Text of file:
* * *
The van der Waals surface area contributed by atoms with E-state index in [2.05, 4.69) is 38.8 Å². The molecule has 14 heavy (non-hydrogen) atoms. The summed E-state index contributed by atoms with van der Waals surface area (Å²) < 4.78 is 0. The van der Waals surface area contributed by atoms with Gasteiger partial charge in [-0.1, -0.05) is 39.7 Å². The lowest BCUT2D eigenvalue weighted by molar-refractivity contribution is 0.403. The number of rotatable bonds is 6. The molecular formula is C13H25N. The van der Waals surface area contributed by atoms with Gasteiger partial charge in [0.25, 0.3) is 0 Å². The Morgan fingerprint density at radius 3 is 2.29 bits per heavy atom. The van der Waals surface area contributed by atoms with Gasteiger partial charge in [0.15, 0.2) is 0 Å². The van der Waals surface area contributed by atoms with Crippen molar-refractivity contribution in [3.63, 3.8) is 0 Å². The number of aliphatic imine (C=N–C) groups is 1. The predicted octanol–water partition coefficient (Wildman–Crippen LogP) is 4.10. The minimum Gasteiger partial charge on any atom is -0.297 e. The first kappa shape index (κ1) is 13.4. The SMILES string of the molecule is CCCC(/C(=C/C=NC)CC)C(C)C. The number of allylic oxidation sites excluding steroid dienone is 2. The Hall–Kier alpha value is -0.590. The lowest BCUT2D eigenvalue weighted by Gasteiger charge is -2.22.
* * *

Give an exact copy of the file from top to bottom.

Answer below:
The van der Waals surface area contributed by atoms with E-state index in [2.05, 4.69) is 38.8 Å². The molecule has 14 heavy (non-hydrogen) atoms. The summed E-state index contributed by atoms with van der Waals surface area (Å²) < 4.78 is 0. The van der Waals surface area contributed by atoms with Gasteiger partial charge in [-0.1, -0.05) is 39.7 Å². The lowest BCUT2D eigenvalue weighted by molar-refractivity contribution is 0.403. The number of rotatable bonds is 6. The molecular formula is C13H25N. The van der Waals surface area contributed by atoms with Gasteiger partial charge in [0.25, 0.3) is 0 Å². The Morgan fingerprint density at radius 3 is 2.29 bits per heavy atom. The van der Waals surface area contributed by atoms with Gasteiger partial charge in [0.15, 0.2) is 0 Å². The van der Waals surface area contributed by atoms with Crippen molar-refractivity contribution in [3.63, 3.8) is 0 Å². The number of aliphatic imine (C=N–C) groups is 1. The predicted octanol–water partition coefficient (Wildman–Crippen LogP) is 4.10. The minimum Gasteiger partial charge on any atom is -0.297 e. The first kappa shape index (κ1) is 13.4. The SMILES string of the molecule is CCCC(/C(=C/C=NC)CC)C(C)C. The number of allylic oxidation sites excluding steroid dienone is 2. The Hall–Kier alpha value is -0.590. The lowest BCUT2D eigenvalue weighted by Gasteiger charge is -2.22.